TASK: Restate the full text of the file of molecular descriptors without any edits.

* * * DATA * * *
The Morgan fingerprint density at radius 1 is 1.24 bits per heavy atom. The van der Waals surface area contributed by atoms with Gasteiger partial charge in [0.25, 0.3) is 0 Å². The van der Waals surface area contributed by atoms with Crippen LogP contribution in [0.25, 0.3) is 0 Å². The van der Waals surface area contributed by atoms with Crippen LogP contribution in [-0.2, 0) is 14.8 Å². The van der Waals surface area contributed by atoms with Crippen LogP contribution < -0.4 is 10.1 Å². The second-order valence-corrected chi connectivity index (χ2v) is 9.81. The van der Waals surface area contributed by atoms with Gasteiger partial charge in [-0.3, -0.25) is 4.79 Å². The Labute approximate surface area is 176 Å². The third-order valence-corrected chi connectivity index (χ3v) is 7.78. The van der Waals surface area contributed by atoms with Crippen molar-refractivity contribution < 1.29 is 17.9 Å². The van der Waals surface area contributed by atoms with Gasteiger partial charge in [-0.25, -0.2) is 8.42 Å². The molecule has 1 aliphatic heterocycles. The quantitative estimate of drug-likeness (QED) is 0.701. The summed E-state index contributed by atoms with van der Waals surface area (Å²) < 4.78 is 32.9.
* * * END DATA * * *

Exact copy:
The Morgan fingerprint density at radius 1 is 1.24 bits per heavy atom. The van der Waals surface area contributed by atoms with Gasteiger partial charge in [0.25, 0.3) is 0 Å². The van der Waals surface area contributed by atoms with Crippen LogP contribution in [0.25, 0.3) is 0 Å². The van der Waals surface area contributed by atoms with Crippen LogP contribution in [-0.2, 0) is 14.8 Å². The van der Waals surface area contributed by atoms with Crippen LogP contribution < -0.4 is 10.1 Å². The second-order valence-corrected chi connectivity index (χ2v) is 9.81. The van der Waals surface area contributed by atoms with Gasteiger partial charge in [-0.3, -0.25) is 4.79 Å². The Labute approximate surface area is 176 Å². The third-order valence-corrected chi connectivity index (χ3v) is 7.78. The van der Waals surface area contributed by atoms with Crippen molar-refractivity contribution < 1.29 is 17.9 Å². The van der Waals surface area contributed by atoms with Gasteiger partial charge in [-0.25, -0.2) is 8.42 Å². The molecule has 1 aliphatic heterocycles. The quantitative estimate of drug-likeness (QED) is 0.701. The summed E-state index contributed by atoms with van der Waals surface area (Å²) < 4.78 is 32.9.